As the economy continues to recover, a growing number of families are investing in home expansion or remodeling projects. According to recent findings from BuildFax, a leading building permit data source, the frequency of residential renovations has increased steadily of late, once again reaching levels similar to those at the height of the latest real estate boom. Remodeling projects categorized as “substantial” increased by 9.3% in 2012, 10.2% in 2013, and 11.7% in 2014.
Before undertaking such a project, however, it is critical that homeowners fully understand the range of risks involved—from unreliable contractors and worksite injuries to property loss, lawsuits and family safety threats.
Owners of high-value, custom-built homes are at particular risk of finding themselves underinsured during or after a project, leaving themselves and their families vulnerable to potential financial loss and hardship.
Fortunately, there are concrete steps that homeowners can take before, during and after construction to help ensure that they are prepared for all contingencies and sufficiently insulated from risks. For wealth managers, who may learn about renovation plans when clients ask about affordability and financing options, discussing these risks and preventive steps with their high-net-worth clients can be an effective way to strengthen client relationships.
Before Construction: Qualify Your Contractor; Consult Your Insurance Agent
So many potential risks and liabilities emanate from the choice of a general contractor that this decision can be one of the costliest errors a homeowner can make. To choose wisely, homeowners should take the time to thoroughly research contractors using a variety of sources.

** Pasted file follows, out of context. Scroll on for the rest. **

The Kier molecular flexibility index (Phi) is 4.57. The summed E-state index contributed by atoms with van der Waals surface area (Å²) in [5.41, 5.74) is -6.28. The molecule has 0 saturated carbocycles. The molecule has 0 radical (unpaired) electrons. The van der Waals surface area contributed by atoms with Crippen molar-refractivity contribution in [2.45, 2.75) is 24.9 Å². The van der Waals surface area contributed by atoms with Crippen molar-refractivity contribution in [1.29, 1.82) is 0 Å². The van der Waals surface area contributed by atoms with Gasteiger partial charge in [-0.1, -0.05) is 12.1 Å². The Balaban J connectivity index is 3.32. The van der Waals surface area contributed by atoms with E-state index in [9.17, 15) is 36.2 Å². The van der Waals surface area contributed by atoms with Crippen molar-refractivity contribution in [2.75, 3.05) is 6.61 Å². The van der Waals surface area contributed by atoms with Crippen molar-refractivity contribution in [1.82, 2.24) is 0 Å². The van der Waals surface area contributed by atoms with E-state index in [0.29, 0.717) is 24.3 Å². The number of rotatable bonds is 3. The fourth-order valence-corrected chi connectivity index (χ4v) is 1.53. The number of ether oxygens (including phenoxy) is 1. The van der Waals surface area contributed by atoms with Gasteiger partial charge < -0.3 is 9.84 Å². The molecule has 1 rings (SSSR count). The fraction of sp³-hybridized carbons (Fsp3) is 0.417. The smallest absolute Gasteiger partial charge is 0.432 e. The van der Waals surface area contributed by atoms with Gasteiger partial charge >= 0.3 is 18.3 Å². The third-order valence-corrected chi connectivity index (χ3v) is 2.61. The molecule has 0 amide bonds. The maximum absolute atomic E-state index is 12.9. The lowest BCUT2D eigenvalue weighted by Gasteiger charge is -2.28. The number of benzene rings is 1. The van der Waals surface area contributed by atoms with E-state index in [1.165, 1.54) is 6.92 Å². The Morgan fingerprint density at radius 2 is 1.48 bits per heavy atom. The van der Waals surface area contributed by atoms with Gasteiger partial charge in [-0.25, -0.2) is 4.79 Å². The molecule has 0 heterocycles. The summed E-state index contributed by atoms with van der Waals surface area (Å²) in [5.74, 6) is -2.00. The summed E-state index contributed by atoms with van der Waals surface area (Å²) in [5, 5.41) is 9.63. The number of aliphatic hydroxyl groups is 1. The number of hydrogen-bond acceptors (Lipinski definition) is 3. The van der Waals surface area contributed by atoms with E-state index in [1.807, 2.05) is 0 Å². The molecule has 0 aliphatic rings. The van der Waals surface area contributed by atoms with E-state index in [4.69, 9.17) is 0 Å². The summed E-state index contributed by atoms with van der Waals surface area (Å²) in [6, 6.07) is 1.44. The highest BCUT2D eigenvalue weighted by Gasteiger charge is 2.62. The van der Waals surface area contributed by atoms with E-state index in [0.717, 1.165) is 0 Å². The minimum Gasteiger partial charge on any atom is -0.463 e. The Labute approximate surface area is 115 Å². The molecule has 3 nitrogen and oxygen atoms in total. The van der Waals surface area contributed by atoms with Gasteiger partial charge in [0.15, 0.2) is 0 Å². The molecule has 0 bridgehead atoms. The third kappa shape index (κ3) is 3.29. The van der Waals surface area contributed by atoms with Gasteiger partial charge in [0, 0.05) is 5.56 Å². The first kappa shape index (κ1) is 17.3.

- reaching out to trusted advisors within personal or family networks for recommendations
- vetting potential contractors with state licensing agencies and the Better Business Bureau
- asking for credit and past client references
- if practical, inspecting past job sites.
In the final stages, have a professional background screening of the contractor performed. Finally, it should be noted that homeowners should never act as their own general contractors.
Another critical step for homeowners during the planning stages: consult with their insurance agent. The insurance agent can help make sure the contractor and subcontractors have the right types and amounts of insurance.
Many HNW families have homes that would cost more to rebuild after a total loss than the typical amount of insurance carried by contractors. Special provisions may be necessary.
In addition, the insurance agent can make sure the family has the proper insurance in place. Homeowners policies usually include restrictions in coverage that apply during a major renovation project. A builders risk policy or endorsement may be required to fill the gap. Umbrella liability coverage limits should also be reviewed. The agent might also suggest installing water leak detection devices or other safety systems.
In combination, premium credits for these devices can reduce premiums by 30% or more, and installing them while the home is already under construction can be very cost-efficient.
During Construction: Safety First